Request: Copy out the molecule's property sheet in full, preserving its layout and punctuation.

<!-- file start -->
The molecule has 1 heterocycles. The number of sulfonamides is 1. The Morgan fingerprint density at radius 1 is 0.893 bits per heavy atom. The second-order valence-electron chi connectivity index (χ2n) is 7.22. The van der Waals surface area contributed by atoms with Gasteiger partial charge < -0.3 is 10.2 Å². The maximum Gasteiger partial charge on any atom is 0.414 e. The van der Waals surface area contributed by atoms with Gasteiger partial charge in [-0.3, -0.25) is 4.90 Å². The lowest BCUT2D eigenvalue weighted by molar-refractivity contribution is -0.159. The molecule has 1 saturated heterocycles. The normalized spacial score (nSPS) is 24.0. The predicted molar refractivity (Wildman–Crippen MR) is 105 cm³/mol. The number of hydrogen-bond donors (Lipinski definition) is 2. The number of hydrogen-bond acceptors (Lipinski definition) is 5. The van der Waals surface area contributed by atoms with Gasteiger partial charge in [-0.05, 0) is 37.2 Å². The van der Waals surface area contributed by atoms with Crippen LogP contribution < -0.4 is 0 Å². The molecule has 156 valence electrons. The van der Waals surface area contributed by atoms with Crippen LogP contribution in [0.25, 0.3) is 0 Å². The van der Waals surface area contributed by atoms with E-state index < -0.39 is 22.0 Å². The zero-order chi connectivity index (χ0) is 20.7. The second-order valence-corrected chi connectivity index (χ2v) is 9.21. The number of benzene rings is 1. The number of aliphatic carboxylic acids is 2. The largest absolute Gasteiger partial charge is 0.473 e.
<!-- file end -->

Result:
The molecule has 1 heterocycles. The number of sulfonamides is 1. The Morgan fingerprint density at radius 1 is 0.893 bits per heavy atom. The second-order valence-electron chi connectivity index (χ2n) is 7.22. The van der Waals surface area contributed by atoms with Gasteiger partial charge < -0.3 is 10.2 Å². The maximum Gasteiger partial charge on any atom is 0.414 e. The van der Waals surface area contributed by atoms with Gasteiger partial charge in [-0.3, -0.25) is 4.90 Å². The lowest BCUT2D eigenvalue weighted by molar-refractivity contribution is -0.159. The molecule has 1 saturated heterocycles. The normalized spacial score (nSPS) is 24.0. The predicted molar refractivity (Wildman–Crippen MR) is 105 cm³/mol. The number of hydrogen-bond donors (Lipinski definition) is 2. The number of hydrogen-bond acceptors (Lipinski definition) is 5. The van der Waals surface area contributed by atoms with Gasteiger partial charge in [-0.05, 0) is 37.2 Å². The van der Waals surface area contributed by atoms with Crippen LogP contribution < -0.4 is 0 Å². The molecule has 156 valence electrons. The van der Waals surface area contributed by atoms with Crippen LogP contribution in [0.25, 0.3) is 0 Å². The van der Waals surface area contributed by atoms with E-state index < -0.39 is 22.0 Å². The zero-order chi connectivity index (χ0) is 20.7. The second-order valence-corrected chi connectivity index (χ2v) is 9.21. The number of benzene rings is 1. The number of aliphatic carboxylic acids is 2. The largest absolute Gasteiger partial charge is 0.473 e.